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From The CriticsReviewer: Matthew J Sorrentino, MD (University of Chicago Pritzker School of Medicine)
Description: This book addresses the definition of the metabolic syndrome, discusses the association of metabolic syndrome with vascular disease and diabetes, and reviews treatment approaches to the major components of the syndrome. It carefully reviews the clinical literature and current preventive treatment guidelines.
Purpose: The purpose is to present a scientific account of the features of the metabolic syndrome to a clinically oriented audience. Multiple definitions and confusion regarding the designation of a "syndrome" make clarification of this vastly growing area of research timely and important. The editors have met this objective with an excellent summary of the history of metabolic syndrome in an introduction by Scott Grundy that clarifies the current understanding of the components of the syndrome and the utility of identifying patients with this syndrome.
Audience: The book is written for clinicians who treat patients with the metabolic syndrome and is particularly useful to primary care physicians, endocrinologists, cardiologists, and allied health professionals involved in preventive medicine. It will be useful to anyone who wishes to understand the clinical studies underlying our current understanding of the syndrome. Andrew J. Krentz is a consultant in diabetes at Southampton General Hospital in the U.K. and contributes a strong chapter on the role of the metabolic syndrome and insulin resistance on vascular disease. Nathan D. Wong is the Director of the Heart Disease Prevention Program at the University of California Irvine and writes an excellent overview of the epidemiology of the metabolic syndrome.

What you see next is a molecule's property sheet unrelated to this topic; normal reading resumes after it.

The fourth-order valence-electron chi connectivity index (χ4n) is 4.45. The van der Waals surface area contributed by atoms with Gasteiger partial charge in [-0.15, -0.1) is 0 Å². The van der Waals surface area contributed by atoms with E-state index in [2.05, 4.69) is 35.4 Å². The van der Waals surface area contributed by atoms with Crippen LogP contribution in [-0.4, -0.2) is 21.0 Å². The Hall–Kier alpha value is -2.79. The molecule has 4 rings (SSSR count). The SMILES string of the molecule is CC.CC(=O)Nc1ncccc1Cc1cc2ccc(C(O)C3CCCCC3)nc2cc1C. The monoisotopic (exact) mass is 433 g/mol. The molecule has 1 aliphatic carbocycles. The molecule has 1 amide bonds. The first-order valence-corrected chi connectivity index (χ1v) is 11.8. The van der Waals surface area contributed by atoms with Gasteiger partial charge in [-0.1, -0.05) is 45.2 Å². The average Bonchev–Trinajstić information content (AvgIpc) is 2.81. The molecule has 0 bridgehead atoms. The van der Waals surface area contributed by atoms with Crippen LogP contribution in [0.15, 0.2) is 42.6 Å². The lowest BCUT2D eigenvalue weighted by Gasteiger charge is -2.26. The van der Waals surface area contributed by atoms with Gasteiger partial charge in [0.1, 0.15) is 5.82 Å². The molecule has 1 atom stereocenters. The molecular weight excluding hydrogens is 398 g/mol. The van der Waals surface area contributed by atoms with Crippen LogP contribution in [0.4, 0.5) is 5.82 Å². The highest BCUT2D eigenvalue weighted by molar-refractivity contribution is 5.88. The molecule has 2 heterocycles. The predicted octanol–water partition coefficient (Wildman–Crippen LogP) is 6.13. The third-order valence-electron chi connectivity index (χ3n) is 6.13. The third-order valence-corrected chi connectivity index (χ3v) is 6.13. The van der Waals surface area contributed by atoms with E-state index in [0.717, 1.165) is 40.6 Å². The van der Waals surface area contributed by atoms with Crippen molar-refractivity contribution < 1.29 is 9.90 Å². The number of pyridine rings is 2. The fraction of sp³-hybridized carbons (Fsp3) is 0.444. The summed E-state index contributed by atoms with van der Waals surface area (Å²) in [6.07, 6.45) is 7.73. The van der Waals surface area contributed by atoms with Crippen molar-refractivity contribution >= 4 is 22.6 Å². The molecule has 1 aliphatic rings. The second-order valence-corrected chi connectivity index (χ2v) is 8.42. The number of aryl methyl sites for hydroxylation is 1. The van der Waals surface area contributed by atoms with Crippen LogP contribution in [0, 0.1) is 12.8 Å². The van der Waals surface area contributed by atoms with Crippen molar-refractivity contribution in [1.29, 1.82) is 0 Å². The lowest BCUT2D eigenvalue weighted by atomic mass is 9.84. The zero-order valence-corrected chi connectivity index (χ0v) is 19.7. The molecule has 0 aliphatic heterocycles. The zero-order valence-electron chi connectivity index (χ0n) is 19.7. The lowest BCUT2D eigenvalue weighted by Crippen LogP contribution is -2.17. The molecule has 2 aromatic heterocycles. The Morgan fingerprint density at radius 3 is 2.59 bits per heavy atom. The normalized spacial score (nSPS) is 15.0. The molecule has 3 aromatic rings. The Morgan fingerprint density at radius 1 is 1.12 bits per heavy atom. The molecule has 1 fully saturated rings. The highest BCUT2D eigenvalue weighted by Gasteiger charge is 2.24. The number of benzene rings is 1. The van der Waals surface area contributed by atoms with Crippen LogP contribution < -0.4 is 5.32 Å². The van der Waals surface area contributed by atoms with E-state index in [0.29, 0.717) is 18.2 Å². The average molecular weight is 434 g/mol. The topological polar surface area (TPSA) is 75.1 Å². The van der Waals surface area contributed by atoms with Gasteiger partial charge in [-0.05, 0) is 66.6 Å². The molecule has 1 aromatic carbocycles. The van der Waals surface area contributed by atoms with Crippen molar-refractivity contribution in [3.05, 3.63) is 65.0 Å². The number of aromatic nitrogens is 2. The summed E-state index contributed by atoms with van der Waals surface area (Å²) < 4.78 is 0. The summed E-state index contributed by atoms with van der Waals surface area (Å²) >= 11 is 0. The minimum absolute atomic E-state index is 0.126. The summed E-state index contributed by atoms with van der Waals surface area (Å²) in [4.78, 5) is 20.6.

Features: Definitions, diagnosis and epidemiology of the metabolic syndrome are thoroughly covered. The book addresses the link between the metabolic syndrome, vascular disease and diabetes. Approaches to glycemic control, treatment of dyslipidemia, hypertension, and obesity are outlined with a focus on lifestyle changes and patient compliance. All the recommendations are supported by a careful review of the current medical literature. Missing is a comprehensive review of the role of the adipocyte. An overview of the clinical studies addressing lifestyle treatment is included, but a practical guide to popular diets would have been a useful addition.
Assessment: This excellent book clarifies the controversy about the usefulness of the metabolic syndrome in clinical practice. It is a timely review of what has become a common and potentially devastating clustering of risk factors in a large number of people. The book gives good general recommendations for treatment based on currently accepted guidelines.